Hahn himself appears to have suspected that some unknown influence was at work when he wrote:
As chemists we should be led by this research . . . to change all the names in the preceding {chemical reactions} and thus write barium, lanthanum and cerium, instead of radium, actinium, thorium. But as ‘nuclear chemists’ with close affiliations to physics, we cannot bring ourselves to this leap which would contradict all precious experience of nuclear physics. It may be that a strange series of accidents renders our results deceptive.


(9) It is interesting to compare Otto Hahn’s comments above (‘this leap which would contradict all previous experience of nuclear physics’) with those of Paul Henri Rebut, director of fusion research at Culham, commenting on Fleischmann and Pons’s discovery of cold fusion: ‘To accept their claims one would have to unlearn all the physics we have learnt in the last century.’ Hahn decided to risk the ‘contradiction’ and, as a result, discovered nuclear fission.

When we go back again to the psychology laboratory seeking further enlightenment on the nature of the ‘strange series of accidents’ of which Hahn wrote, we find further experiments suggesting that it is not merely our perception of the contents of a testtube that can change, but our whole world view. It was as long ago as 1897 that George Stratton first performed an experiment that has become familiar today. An individual who is fitted with a pair of goggles containing inverting lenses is at first completely disoriented by the unaccustomed view of an upsidedown world. But after the subject has learned to deal with his new view of the world his entire visual field adjusts itself to the inverted input. After a period of confusion, the subject sees the world ‘right way up’ again.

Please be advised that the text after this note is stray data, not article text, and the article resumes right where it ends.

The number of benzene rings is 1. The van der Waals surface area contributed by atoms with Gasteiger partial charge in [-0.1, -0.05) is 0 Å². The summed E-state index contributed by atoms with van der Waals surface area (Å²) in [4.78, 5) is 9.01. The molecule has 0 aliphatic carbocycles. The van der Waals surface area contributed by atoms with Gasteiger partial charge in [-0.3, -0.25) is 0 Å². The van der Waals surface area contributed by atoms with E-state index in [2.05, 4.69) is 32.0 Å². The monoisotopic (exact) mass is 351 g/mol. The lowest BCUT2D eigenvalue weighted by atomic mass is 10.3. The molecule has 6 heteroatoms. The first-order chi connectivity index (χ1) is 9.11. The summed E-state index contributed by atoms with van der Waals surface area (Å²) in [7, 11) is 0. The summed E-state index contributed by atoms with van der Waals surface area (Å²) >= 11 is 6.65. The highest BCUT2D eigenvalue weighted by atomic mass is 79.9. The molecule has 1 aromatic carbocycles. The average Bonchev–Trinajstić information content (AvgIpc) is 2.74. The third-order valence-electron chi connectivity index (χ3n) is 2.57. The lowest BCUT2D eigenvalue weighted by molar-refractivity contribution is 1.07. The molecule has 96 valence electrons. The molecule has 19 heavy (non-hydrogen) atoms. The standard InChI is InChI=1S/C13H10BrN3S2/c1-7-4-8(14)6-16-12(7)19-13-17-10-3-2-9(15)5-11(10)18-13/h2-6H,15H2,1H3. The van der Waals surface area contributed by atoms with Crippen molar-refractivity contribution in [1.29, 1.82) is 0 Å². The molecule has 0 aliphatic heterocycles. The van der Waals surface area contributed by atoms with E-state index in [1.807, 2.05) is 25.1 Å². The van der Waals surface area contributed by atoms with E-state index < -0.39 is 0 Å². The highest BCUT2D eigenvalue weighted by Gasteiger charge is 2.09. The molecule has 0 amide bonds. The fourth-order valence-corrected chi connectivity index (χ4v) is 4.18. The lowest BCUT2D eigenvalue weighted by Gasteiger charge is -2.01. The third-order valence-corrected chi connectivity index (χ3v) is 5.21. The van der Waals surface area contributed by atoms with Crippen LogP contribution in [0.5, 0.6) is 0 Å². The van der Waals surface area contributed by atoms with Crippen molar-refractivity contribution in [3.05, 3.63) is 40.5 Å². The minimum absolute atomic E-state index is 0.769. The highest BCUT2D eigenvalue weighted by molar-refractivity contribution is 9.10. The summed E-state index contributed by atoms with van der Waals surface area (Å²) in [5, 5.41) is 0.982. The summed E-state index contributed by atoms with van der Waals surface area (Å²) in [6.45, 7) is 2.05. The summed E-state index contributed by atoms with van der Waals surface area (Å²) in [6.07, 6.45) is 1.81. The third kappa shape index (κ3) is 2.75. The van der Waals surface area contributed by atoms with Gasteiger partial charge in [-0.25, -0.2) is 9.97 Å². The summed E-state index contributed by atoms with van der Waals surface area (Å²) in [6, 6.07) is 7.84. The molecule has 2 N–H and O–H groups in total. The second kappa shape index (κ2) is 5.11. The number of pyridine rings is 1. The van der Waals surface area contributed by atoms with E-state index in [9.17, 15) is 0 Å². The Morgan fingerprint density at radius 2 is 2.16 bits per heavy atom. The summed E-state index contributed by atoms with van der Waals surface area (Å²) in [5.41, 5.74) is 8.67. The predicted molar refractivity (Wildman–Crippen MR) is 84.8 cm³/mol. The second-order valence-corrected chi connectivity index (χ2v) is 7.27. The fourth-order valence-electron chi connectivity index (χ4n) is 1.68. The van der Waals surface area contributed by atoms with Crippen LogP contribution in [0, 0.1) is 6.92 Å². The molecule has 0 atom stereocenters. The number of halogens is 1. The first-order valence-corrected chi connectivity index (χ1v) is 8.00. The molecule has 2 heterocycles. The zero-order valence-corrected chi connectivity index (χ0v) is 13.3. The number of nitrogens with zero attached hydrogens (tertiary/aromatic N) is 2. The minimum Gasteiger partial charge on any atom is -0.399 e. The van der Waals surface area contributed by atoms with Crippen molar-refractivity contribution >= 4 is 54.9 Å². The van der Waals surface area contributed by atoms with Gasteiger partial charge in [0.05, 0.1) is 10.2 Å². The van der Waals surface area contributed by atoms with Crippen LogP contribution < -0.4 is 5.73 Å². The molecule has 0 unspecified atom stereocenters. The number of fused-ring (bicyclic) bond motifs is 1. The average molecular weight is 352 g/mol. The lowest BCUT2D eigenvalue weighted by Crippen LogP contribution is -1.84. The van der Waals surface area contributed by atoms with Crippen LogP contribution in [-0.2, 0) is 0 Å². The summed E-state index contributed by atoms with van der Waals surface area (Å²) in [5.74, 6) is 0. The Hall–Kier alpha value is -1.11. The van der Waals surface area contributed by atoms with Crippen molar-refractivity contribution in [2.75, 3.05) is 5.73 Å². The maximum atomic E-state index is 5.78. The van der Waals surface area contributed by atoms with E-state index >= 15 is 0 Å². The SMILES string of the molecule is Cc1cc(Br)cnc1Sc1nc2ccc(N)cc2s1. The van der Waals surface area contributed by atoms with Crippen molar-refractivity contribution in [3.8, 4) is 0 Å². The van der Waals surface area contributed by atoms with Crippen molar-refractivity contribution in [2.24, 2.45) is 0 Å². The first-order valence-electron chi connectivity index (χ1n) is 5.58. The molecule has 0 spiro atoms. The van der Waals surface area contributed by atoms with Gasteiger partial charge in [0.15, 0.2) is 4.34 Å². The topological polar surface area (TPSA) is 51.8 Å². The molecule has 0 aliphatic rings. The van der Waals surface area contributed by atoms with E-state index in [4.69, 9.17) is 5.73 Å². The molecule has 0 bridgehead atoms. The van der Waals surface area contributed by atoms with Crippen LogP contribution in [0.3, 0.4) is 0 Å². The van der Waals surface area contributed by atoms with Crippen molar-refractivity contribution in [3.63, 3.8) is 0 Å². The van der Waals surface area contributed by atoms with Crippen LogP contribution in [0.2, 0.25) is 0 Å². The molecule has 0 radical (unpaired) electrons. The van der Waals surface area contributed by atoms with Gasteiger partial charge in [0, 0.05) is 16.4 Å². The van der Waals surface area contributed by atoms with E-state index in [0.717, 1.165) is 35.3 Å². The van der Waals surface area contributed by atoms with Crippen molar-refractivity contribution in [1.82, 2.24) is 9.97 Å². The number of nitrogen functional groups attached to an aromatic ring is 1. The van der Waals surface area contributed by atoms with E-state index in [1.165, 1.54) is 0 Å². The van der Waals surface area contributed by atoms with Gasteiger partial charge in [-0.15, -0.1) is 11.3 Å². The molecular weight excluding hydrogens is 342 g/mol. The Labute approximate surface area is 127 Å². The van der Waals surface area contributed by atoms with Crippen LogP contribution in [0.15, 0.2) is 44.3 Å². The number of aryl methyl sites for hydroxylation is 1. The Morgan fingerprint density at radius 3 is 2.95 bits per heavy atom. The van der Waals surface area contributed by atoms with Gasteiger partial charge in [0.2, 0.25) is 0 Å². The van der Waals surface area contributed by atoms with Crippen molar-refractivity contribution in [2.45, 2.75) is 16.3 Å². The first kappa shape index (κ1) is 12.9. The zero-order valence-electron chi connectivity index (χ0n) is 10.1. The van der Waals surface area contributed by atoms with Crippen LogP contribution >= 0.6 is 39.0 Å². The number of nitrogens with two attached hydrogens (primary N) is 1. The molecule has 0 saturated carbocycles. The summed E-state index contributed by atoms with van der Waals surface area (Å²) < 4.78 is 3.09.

(10)  ‘Literally as well as metaphorically,’ observes Thomas Kuhn, ‘the man accustomed to inverting lenses has undergone a revolutionary transformation of vision.’ In the jargon of experimental psychology, he has experienced a ‘Gestalt’ switch.

Often it is easier for a scientist from a different field a different world as it were to see and understand the implications of experimental results. This was the case with John Dalton, originator of the chemical atomic theory. Surprisingly, Dalton was not a chemist and had no special interest in chemistry at first. He was a meteorologist who wanted to understand weather patterns and who concluded that to do so he must familiarise himself with the way in which gases mix and are absorbed by water. He therefore approached the problem with a paradigm very different from that of his contemporaries who were physical chemists. The ruling paradigm for men like Berthollet and GuyLussac, Richter and Proust, was that chemicals had a certain affinity for one another.

To Dalton, the pragmatic weather investigator, the mixing of gases and liquids were simply physical processes in which affinity played no part. Thus Dalton took the fact already known that some chemical compounds contained fixed proportions of substances and merely generalised it to include all compounds.
Dalton’s conclusions were widely attacked by chemists, especially Berthollet who never accepted the atomic nature of chemical elements. But the new generation of chemists, not committed to the old paradigm, was more receptive.

According to Thomas Kuhn:
What chemists took from Dalton was not new experimental laws but a new way of practising chemistry (he himself called it the ‘new system of chemical philosophy’), and this proved so rapidly fruitful that only a few of the older chemists in France and Britain were able to resist it. As a result chemists came to live in a world where reactions behaved quite differently from the way they had before.